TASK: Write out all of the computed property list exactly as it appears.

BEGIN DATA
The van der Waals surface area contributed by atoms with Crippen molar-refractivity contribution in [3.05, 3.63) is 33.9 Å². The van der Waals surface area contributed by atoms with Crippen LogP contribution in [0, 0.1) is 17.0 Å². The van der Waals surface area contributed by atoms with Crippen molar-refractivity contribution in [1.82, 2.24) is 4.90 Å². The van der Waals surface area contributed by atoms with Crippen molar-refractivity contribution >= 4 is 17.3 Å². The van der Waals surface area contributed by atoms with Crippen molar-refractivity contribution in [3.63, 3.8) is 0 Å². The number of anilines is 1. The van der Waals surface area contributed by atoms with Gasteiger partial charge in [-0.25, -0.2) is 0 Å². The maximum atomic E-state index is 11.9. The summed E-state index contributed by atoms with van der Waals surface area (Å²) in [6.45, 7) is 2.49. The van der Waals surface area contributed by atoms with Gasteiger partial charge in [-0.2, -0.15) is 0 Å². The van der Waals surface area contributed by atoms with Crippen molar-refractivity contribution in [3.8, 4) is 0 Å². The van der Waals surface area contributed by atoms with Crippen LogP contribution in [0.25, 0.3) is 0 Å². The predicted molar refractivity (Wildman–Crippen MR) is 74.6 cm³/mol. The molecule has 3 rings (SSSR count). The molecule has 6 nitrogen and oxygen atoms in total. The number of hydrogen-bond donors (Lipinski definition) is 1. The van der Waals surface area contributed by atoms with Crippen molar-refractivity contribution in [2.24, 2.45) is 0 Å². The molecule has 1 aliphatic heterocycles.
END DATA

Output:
The van der Waals surface area contributed by atoms with Crippen molar-refractivity contribution in [3.05, 3.63) is 33.9 Å². The van der Waals surface area contributed by atoms with Crippen LogP contribution in [0, 0.1) is 17.0 Å². The van der Waals surface area contributed by atoms with Crippen molar-refractivity contribution in [1.82, 2.24) is 4.90 Å². The van der Waals surface area contributed by atoms with Crippen molar-refractivity contribution >= 4 is 17.3 Å². The van der Waals surface area contributed by atoms with Crippen molar-refractivity contribution in [3.63, 3.8) is 0 Å². The number of anilines is 1. The van der Waals surface area contributed by atoms with Gasteiger partial charge in [-0.25, -0.2) is 0 Å². The maximum atomic E-state index is 11.9. The summed E-state index contributed by atoms with van der Waals surface area (Å²) in [6.45, 7) is 2.49. The van der Waals surface area contributed by atoms with Gasteiger partial charge in [-0.2, -0.15) is 0 Å². The van der Waals surface area contributed by atoms with Crippen molar-refractivity contribution in [3.8, 4) is 0 Å². The van der Waals surface area contributed by atoms with Crippen LogP contribution in [0.25, 0.3) is 0 Å². The predicted molar refractivity (Wildman–Crippen MR) is 74.6 cm³/mol. The molecule has 3 rings (SSSR count). The molecule has 6 nitrogen and oxygen atoms in total. The number of hydrogen-bond donors (Lipinski definition) is 1. The van der Waals surface area contributed by atoms with Crippen molar-refractivity contribution in [2.24, 2.45) is 0 Å². The molecule has 1 aliphatic heterocycles.